I was a school governor at my DC's Nursery School. It was interesting, especially as I care a lot about the early years. But I found it was actually quite difficult to raise independent questions and/or get our concerns as parent governors on the agenda.
The agenda already seemed very full to me.
I think it can be quite a confusing and frustrating experience for parents, though obviously people will have different skills and experience to bring to the role.
On the report I heard the Ofsted chief seemed to be saying contradictory things - on the one hand he wanted parent governors to be more challenging, and on the other he wanted them to support the head more !
Also agree with IIjkk - pre-school committees get very little support and this also needs to be addressed.
OP, totally agree with you.
My DH is a parent governor at our DC's school (and their previous school too). He has been a teacher for nearly 20 years, and is on SLT at a local Academy, so he knows teaching from both sides of the desk IYSWIM. He gives his time, and it's a lot of time, freely and willingly to support the school and make it the best it can be. But after this morning's news report about Wilshaw's speech I can see how demoralised so many governing bodies must be feeling.
Gove & Wilshaw are determined to ruin Education. It makes me sick.
Paying a governing body will not improve a school - it's just a way to encourage privatisation of state education.
Sir Michael said weaknesses in leadership, including governing bodies, were a common problem among the 6,000 schools rated less than good.
6000 schools are rated less than good because Ofsted rapidly changed the grading boundaries and schools have not had enough time to adjust policies and procedures to meet these changes. The Governors cannot be blamed for that. Also, he says "leadership, including governing bodies" - anybody who has ever been involved in a school with bad leadership from a Head will know how hard it is for a GB to remove the person from that role. Again, GBs cannot be blamed for legalities and red tape concocted by the DfE.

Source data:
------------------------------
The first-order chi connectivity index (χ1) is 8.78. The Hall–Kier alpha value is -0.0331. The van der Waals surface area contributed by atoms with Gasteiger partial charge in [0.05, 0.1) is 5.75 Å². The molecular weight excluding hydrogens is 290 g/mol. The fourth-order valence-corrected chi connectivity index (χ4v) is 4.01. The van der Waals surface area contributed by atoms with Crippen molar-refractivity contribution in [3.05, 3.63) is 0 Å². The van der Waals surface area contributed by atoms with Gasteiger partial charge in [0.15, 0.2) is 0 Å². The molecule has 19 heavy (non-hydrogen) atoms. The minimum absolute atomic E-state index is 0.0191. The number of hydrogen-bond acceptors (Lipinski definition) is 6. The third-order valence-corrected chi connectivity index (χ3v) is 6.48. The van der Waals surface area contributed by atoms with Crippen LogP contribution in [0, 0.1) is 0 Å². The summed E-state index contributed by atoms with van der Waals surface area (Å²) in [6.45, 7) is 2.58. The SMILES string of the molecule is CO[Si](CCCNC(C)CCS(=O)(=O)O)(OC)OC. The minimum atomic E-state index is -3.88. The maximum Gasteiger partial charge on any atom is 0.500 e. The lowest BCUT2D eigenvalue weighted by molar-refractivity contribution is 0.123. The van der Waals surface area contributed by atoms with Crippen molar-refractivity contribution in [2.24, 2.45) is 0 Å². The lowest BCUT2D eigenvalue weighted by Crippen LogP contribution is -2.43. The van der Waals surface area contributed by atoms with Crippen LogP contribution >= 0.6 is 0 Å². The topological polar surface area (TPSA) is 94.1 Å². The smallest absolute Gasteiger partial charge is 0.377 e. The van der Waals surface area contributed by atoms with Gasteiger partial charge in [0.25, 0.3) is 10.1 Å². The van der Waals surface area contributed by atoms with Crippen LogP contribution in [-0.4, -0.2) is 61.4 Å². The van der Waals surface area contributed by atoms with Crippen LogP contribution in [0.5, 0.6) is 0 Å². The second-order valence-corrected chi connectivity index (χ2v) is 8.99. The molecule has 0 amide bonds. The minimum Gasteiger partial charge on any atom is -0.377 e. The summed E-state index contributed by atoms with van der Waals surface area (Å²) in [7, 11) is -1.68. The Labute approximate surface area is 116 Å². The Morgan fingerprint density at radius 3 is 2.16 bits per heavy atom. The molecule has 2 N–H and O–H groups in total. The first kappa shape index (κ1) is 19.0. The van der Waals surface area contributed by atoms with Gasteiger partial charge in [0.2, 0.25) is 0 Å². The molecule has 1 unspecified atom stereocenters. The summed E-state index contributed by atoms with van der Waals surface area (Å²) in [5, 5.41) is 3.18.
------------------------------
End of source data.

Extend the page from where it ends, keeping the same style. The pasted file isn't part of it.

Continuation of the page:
for now >
lljkk I am on a local playgroup's committee and agree that the lack of support and training is shocking, especially as the playgroup now has to jump through so many EYFS hoops.
The agenda does seem to be packed in these Governor meetings and it doesn't seem very clear to me as a parent Governor whether I'm supposed to liaise with parents to put forward their point of view. I think the government should produce a parent governor information pack to explain quite an unusual role.
Herman you should not be travelling or doing copying at your own expense. Does your governing body not have an expenses policy? Ours does and both travel costs and childcare (up to a maximum of about £20) is covered. In practice, I think hardly anybody every uses it but it is certainly available and offered to all governors. We do our copying on the school copiers.
Concerning pre-schools lljkk ....
Whilst I agree that it would be great to encourage and reward better qualified staff I don't think it's true to say that at present much early years ed is being run by "untrained, unqualified, inexperienced people"
I have a teaching qualification and a further early years qualification and have recently been working in pre-schools. I wasn't the only person there with a teaching qualification either, but sadly these were barely recognised, and not rewarded fairly.
Many of the staff had a lot of experience and there was a lot of good practice.
The pre-schools were Ofsted inspected and two I worked in had gained an "outstanding"
Herman sorry we cross-posted! Did you do the introductory training for governors? It is made very clear there that parent governors are there as parent representatives, and not there as delegates to represent parent views or to report back to them.
Juggling, I think lljkk was referring to preschool "governing bodies" or committees, not staff in the setting.
Herman, it was made clear to me by our Chair that I am on the governing body as a representative parent, not as a representative of the parents, IYSWIM.
Anyway I do agree that pre-schools generally should be looked at in both their staffing structures and management to ensure all children benefit from an outstanding early years education - which will benefit them throughout their learning and life.
I don't mind being paid, obviously, but (a) it's not why I do it and (b) where is the money coming from, in these times of Austerity? Not out of my childrens' education budget I hope.
Herman you should ask your chair to point you in the direction of local authority training. Your authority should have a point person responsible for governors. You might find more info on your council website. e.g. here is teh page for Richmond Council Governor Support